Obama first waived the sanctions in 2010, the first year they were to go into effect. At that time, the White House failed to inform Congress or the NGO community of its decision in advance, setting off a fierce backlash. A justification memo obtained by The Cable at the time made several security-related arguments for the waivers. Sudan was going through a fragile transition, for example. Yemen was crucial to counterterrorism cooperation, the administration argued.

But NSC Senior Director for Multilateral Affairs Samantha Power told NGO leaders at the time that the waivers would not become a recurring event.

"Our judgment was: Brand them, name them, shame them, and then try to leverage assistance in a fashion to make this work," Power said, saying the administration wanted to give the violator countries one more year to show progress. "Our judgment is we'll work from inside the tent."

But the next year, in 2011, Obama waived almost all the sanctions once again, using largely the same justifications, except that the administration argued that the law didn't apply to South Sudan because it wasn't a country until July 2011. Rep. Jeff Fortenberry (R-NE) tried to pass new legislation to force Obama to notify Congress before issuing the waivers.

Fortenberry called the decision an "assault on human dignity," and said, "Good citizens of this country who do not want to be complicit in this grave human rights abuse must challenge this administration."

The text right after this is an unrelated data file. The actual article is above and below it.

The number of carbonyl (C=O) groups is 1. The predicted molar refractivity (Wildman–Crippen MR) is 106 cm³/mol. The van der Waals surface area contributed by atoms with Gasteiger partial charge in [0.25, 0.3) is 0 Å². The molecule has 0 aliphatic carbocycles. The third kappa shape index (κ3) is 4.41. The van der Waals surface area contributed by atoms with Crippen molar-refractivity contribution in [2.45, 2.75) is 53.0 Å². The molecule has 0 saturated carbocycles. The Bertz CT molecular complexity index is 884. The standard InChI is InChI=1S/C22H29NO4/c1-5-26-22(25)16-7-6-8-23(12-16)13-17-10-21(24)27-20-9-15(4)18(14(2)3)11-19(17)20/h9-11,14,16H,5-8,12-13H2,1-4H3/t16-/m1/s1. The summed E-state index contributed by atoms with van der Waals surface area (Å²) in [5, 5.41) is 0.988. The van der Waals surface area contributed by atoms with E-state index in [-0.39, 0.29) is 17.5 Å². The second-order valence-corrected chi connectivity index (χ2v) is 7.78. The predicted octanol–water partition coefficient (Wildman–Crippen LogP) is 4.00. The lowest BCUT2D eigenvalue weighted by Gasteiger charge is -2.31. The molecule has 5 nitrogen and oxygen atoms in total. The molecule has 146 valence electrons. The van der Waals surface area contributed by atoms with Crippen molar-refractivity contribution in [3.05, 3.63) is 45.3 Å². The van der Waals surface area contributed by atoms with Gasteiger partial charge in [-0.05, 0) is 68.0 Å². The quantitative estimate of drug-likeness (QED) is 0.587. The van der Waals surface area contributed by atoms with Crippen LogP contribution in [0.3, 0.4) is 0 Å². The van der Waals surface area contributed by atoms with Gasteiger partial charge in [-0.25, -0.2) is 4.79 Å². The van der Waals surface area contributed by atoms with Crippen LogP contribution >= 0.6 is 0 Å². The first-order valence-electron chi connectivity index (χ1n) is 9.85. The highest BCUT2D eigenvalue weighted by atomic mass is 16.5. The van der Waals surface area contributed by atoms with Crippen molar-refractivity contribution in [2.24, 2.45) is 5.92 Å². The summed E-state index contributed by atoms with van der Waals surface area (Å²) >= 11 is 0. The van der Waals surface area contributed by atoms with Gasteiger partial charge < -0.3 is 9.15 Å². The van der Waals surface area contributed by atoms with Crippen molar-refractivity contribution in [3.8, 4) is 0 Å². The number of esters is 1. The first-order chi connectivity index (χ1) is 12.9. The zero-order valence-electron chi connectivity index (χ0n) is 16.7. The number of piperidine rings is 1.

This year, the State Department held a briefing for NGO leaders and human rights activists to answer questions about the waivers and try to ally their concerns.

"They are addressing the concerns of the legislation in a more pragmatic and useful way than in the past, but they still have a ways to go and this was a clear missed opportunity," Rachel Stohl, a senior associate at the Stimson Center who attended the briefing, told The Cable. "You want the waivers to be used very sparingly but some of these countries get the waiver every year."

Stohl rejects the administration's argument that countries like Libya and South Sudan are so fragile that they can't be leaned on to do better on human rights.

"I would argue that this is exactly the right time to make clear to Libya what the parameters are," she said.

Jo Becker, advocacy director for the children's rights division at Human Rights Watch, told The Cable that where the United States has used some pressure, such as in the DRC, where there was a partial cutoff of military aid last year, there was a positive effect.

"After years of foot-dragging, Congo is close to signing a U.N. action plan to end its use of child soldiers," she said. "But in other countries with child soldiers, including South Sudan, Libya, and Yemen, the U.S. continues to squander its leverage by giving military aid with no conditions."

NSC Spokesman Tommy Vietor did not respond to multiple requests for comment.

AFP/Getty Images